Extramural Students’ Participation and Achievement: Trends, Patterns and Highlights

Publication Details

This report presents a view of extramural (or distance education) students’ participation and achievement in tertiary education from 2004 to 2011. It compares participation and completion rates in courses provided extramurally with intramural courses. It also looks at the prevalence of e-learning in extramural courses and compares extramural courses that are delivered by e-learning methods with those that are delivered by paper-based methods.

Author(s): Peter Guiney, Tertiary Sector Performance Analysis, Ministry of Education.

Date Published: February 2014

Please consider the environment before printing the contents of this report.

This report is available as a download (please refer to the 'Downloads' inset box).  For links to related publications/ information that may be of interest please refer to the 'Where to Find Out More' inset box.

Summary

Key Findings

  • Relatively few students participated in extramural courses. The majority of extramural provision was delivered by e-learning. Extramural courses had lower completion rates than intramural courses. Among extramural courses, there were higher completion rates in paper-based courses than e-learning courses.  
  • Students who were older, female, Māori, studying part-time, and from caregiving or working backgrounds had higher levels of participation in extramural courses than other learners. Students who were younger, Asian, and studying full-time were the least likely to participate in extramural courses.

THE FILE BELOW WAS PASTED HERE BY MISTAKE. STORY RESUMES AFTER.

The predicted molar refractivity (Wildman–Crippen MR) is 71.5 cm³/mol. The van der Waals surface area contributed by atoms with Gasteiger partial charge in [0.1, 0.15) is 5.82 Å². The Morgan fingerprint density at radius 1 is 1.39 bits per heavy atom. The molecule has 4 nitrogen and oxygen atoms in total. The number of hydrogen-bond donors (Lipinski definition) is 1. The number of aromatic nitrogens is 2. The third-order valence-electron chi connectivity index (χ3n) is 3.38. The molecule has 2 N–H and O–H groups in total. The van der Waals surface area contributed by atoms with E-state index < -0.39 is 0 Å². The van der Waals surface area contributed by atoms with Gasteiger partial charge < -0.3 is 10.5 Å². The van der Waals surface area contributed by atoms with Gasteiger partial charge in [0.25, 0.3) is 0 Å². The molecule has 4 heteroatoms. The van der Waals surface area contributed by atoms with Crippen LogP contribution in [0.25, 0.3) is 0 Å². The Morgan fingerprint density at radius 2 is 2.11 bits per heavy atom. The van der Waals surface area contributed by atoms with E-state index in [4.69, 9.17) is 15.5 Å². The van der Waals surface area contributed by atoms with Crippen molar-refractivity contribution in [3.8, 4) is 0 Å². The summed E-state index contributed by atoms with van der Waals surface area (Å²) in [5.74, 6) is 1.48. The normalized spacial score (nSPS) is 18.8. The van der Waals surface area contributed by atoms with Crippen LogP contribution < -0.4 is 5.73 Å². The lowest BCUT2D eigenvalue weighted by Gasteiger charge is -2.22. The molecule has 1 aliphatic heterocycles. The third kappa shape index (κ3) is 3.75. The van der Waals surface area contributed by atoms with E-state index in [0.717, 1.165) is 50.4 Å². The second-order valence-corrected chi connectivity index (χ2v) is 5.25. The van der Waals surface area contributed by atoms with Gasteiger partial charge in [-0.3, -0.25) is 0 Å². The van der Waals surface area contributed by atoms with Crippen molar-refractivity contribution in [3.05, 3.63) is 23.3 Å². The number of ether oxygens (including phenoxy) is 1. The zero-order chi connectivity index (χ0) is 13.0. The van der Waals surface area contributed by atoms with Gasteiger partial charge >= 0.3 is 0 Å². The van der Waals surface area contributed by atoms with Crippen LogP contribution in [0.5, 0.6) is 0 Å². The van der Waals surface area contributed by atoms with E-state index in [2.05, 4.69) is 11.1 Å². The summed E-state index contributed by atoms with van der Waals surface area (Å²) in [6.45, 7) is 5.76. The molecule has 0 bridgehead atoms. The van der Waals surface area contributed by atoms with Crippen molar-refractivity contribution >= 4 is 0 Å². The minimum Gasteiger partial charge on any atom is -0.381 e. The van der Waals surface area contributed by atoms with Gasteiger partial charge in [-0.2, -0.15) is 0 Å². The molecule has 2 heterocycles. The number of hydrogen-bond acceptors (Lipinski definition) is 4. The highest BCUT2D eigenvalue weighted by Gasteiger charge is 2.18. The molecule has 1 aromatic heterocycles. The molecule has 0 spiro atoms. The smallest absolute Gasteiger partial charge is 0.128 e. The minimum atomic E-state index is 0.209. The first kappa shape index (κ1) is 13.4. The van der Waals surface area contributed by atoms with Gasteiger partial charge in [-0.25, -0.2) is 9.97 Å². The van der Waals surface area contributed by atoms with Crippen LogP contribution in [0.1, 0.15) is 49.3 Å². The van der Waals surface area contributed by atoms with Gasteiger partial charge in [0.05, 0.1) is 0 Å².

• Asians, women, and full-time students were more likely to complete their extramural courses than the other ethnic groups, men, and part-time students. As well, wānanga, students in the 40+ age group, and those from non-working backgrounds had a higher completion rate in extramural paper-based courses than intramural face-to-face courses.
  • Polytechnics had the largest share of extramural provision while private training establishments had the smallest. Wānanga had the largest proportion of their provision delivered extramurally, while universities had the smallest.
  • Women were more likely than men to be in extramural e-learning courses, and also more likely to be successful in extramural paper-based courses. 
  • The 40+ age group had the highest participation and completion rate in extramural courses and the under 25s age group had the lowest participation and course completion rate in extramural courses.
  • Part-time students had higher participation in extramural courses than full-time students. Full-time students had a higher completion rate in extramural courses than part-time students.

Where to find out more

Contact Us

For more information about the content on this webpage, please email the:  Tertiary Mailbox